There is an alternative mount system that is supplied using zip ties but it is still a problem to mount on some bikes.

    I don't use CO2 as it is surprising how many times I have loaned out my pump when their CO2 has failed. And the same goes for cheap pumps aswell. Surprising how many times my Topeak works when theirs does not.
    How long was I in the army? Five foot seven.


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  9. #9
    Senior Member gif4445's Avatar
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    I carry both. I'm a tourer, so used to extra weight anyway. CO2 is quick and easy, but I don't like to depend on it solely for reasons already mentioned. Mini-pumps are a PITA, but a good back-up IMO.

  10. #10
    Senior Member bruce19's Avatar
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    Quote Originally Posted by Biker395 View Post
    If you're going to bring only one, Pump > CO2, for all the reasons mentioned. There are models that integrate the two together.
    .
    +1

  11. #11
    Senior Member NOS88's Avatar
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    I carry both. A mini-pump attached to the water bottle mounts and the CO2 in my seat bag. In really cold weather (i.e. below freezing) I've found using a pump difficult with hands that are getting stiff after changing out or patching the tube. In those situations that CO2 is a welcome relief. Otherwise, I use the pump. (OK, once when I was going to be late for an important work meeting I used the CO2 because it was faster.)
    A conclusion is the place where you got tired of thinking. - S. Wright

  12. #12
    A might bewildered... Dudelsack's Avatar
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    Quote Originally Posted by Velo Dog View Post
    I've given up on CO2 for a couple of reasons. First, you can always have more flats than you have cartridges (I've had nine on a century), and if you have to carry a pump for backup, you might as well leave the carts home. Second, I use big tires (I weigh 240), and some carts won't inflate them fully. If you have to carry a pump to top them off.... I don't like the waste of throwing cartridges away, and I don't like finding them in the woods when I'm riding my mountain bike, and I don't like the cost (I have about 30 flats a year, so it adds up).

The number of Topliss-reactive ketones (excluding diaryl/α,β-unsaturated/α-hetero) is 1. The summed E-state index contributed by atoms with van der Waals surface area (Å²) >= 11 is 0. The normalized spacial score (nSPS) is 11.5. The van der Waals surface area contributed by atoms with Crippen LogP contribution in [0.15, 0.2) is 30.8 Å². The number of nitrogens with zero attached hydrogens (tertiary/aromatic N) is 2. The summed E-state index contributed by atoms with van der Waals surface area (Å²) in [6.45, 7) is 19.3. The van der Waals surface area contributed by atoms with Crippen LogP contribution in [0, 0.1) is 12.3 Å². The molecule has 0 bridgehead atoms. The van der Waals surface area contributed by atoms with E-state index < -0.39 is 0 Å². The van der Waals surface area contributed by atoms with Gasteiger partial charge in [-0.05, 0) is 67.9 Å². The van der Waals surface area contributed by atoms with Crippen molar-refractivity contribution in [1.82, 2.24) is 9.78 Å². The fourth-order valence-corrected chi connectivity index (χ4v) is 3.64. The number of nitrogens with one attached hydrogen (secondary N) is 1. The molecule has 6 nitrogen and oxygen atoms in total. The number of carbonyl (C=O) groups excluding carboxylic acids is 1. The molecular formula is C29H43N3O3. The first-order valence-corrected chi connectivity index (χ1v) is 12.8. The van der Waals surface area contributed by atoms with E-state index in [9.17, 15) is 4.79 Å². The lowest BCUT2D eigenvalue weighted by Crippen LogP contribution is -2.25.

Mini-pumps sound good, but I've never found one that worked very well. My Zefal hPx will inflate my 37mm tires in fewer than 100 strokes. The last two minis I tried took 450 and almost 600.
    Why so many flats? That's a lifetimes worth for me.

    The same people who toss cartridges toss old inner tubes. They commit a mortal sin.

  13. #13
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    This is what I have and love it.

    http://www.amazon.com/Lezyne-Road-Drive-CFH-Pump/dp/B004BKQGTE


    It is excellent quality and works well. I love the fact it mounts to the frame, by the waterbottle cages.

  14. #14
    Senior Member rydabent's Avatar
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    I went to CO2 as I have had at least 2 mini pumps fail me on the trail. But I still carry one as a back up.

  15. #15
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    I tend to carry both, especially on longer rides. CO2 will get you back on the road quicker but I have had technical issues (operator error!) with them so I consider a pump more fool proof.

  16. #16
    Senior Member rumrunn6's Avatar
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    anything is better than nothing
    cycling is like baseball ~ it doesn't take much to make it interesting

  17. #17
    Senior Member Steve Sawyer's Avatar
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    I've been really lucky - have yet to get a flat, but since I just transitioned to a road bike I'm expecting that to change. Based on recommendations on this forum I do the belt-and-suspenders thing and carry a couple of CO2 carts AND a pump.

    I tried both the Road Morph and the Lezyne Pressure Drive hand pump (small), and found that even without the ability to use the Road Morph as a floor pump, I was able to get my tires to 100psi easier with the little Lezyne than with the Road Morph. I thought that the gauge on the Road Morph was going to seal the deal, but found the gauge a bit hard to read - much harder than the little brass dial gauge I carry in the seat bag. From the standpoint of ease and efficiency I'll use the CO2 carts first, and switch to the pump only if I waste or run out of the carts.